For the first time in nearly two years, personal income levels among workers fell last summer, according to a new report.
Numbers released by the Commerce Department indicate that personal income dropped 0.1 percent in August, amounting to $7.3 billion. Disposable income also declined but at a slightly slower rate, finishing the month down $5 billion.
Spending, meanwhile, ticked upward marginally, rising 0.2 percent to $22.7 billion. In July, personal consumption expenditures totaled $17.1 billion. It's the second-straight month expenditures increased, as in June, spending diminished 0.2 percent, the Commerce Department reports.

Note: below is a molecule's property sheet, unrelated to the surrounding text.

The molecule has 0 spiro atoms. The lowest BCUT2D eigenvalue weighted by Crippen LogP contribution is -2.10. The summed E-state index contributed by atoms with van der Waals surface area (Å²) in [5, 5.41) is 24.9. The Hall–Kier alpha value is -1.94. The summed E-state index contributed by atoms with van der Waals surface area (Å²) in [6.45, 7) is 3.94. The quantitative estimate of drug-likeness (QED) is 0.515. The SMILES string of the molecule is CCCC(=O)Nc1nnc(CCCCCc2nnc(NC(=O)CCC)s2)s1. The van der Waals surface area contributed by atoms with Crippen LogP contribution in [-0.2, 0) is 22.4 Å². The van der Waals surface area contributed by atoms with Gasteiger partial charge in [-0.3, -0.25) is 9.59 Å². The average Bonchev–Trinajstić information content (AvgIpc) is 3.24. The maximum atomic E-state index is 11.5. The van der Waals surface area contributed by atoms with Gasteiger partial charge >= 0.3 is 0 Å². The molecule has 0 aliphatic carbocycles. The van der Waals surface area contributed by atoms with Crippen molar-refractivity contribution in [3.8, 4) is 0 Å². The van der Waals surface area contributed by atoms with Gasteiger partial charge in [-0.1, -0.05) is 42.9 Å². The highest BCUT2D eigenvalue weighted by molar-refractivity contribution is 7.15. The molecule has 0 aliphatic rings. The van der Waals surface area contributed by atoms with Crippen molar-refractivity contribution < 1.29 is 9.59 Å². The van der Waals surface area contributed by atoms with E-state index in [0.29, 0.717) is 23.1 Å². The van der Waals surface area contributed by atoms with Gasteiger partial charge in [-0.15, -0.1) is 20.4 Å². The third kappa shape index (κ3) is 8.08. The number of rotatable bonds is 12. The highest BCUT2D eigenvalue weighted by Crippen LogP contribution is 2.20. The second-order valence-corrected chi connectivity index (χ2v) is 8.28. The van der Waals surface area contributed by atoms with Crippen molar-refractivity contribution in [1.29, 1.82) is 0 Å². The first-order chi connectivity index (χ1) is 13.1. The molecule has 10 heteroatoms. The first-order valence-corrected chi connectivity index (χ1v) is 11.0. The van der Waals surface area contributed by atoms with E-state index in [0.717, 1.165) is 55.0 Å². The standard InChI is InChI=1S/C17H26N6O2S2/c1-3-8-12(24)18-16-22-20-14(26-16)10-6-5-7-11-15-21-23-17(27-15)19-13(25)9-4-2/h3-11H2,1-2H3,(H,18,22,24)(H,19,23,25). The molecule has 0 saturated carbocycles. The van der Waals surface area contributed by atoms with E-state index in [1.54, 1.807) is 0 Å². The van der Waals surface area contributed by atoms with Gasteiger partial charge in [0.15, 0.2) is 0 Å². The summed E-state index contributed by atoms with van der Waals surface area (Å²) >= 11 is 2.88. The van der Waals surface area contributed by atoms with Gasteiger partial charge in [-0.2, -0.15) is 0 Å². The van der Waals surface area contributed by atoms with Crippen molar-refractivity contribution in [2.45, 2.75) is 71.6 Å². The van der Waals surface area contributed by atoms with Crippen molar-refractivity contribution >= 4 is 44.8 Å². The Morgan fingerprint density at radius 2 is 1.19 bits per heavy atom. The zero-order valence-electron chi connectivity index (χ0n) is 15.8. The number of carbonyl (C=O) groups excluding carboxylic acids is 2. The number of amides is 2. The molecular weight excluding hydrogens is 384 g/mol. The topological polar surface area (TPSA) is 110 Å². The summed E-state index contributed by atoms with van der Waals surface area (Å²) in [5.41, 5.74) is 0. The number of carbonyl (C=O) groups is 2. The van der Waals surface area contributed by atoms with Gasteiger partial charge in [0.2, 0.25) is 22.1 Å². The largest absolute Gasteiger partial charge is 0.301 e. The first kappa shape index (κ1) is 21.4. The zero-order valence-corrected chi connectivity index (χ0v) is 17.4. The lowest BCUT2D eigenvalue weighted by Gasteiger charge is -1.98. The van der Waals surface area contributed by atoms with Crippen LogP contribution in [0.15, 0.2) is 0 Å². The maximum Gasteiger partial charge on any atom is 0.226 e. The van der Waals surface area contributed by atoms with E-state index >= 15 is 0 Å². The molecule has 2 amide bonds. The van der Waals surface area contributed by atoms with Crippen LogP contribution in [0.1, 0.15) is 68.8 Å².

With the economy's vitality largely affected by consumer spending, the Federal Reserve has taken several steps in the past few months to encourage buying. Interest rates are at record low levels, prompting some to consider making significant purchases, such as a new car or home.
Capitalizing on low interest rates requires good credit. Consumers can increase their chances of landing prime lending rates by reviewing their credit history and verifying that all notations made on the pertinent documents are accurate and up to date.